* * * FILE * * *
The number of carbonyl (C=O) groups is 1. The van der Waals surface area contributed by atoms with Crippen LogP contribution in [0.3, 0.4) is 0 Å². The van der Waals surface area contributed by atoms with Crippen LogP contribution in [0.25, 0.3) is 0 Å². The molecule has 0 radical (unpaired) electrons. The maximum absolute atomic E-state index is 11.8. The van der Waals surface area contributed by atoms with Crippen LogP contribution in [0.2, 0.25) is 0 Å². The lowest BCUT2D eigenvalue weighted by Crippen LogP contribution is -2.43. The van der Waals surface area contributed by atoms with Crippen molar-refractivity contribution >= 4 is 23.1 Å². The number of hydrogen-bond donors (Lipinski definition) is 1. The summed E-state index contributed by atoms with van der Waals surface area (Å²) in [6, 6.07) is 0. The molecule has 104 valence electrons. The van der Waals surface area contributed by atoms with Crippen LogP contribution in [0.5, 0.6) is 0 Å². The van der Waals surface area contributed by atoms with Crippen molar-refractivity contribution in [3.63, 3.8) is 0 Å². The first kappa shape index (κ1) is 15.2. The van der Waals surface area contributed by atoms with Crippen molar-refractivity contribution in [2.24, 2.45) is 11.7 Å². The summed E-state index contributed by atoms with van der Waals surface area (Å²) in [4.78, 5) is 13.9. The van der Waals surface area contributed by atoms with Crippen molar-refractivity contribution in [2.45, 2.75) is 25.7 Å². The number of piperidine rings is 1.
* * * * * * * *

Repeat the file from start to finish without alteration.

The number of carbonyl (C=O) groups is 1. The van der Waals surface area contributed by atoms with Crippen LogP contribution in [0.3, 0.4) is 0 Å². The van der Waals surface area contributed by atoms with Crippen LogP contribution in [0.25, 0.3) is 0 Å². The molecule has 0 radical (unpaired) electrons. The maximum absolute atomic E-state index is 11.8. The van der Waals surface area contributed by atoms with Crippen LogP contribution in [0.2, 0.25) is 0 Å². The lowest BCUT2D eigenvalue weighted by Crippen LogP contribution is -2.43. The van der Waals surface area contributed by atoms with Crippen molar-refractivity contribution >= 4 is 23.1 Å². The number of hydrogen-bond donors (Lipinski definition) is 1. The summed E-state index contributed by atoms with van der Waals surface area (Å²) in [6, 6.07) is 0. The molecule has 104 valence electrons. The van der Waals surface area contributed by atoms with Crippen LogP contribution in [0.5, 0.6) is 0 Å². The van der Waals surface area contributed by atoms with Crippen molar-refractivity contribution in [3.63, 3.8) is 0 Å². The first kappa shape index (κ1) is 15.2. The van der Waals surface area contributed by atoms with Crippen molar-refractivity contribution in [2.24, 2.45) is 11.7 Å². The summed E-state index contributed by atoms with van der Waals surface area (Å²) in [4.78, 5) is 13.9. The van der Waals surface area contributed by atoms with Crippen molar-refractivity contribution in [2.45, 2.75) is 25.7 Å². The number of piperidine rings is 1.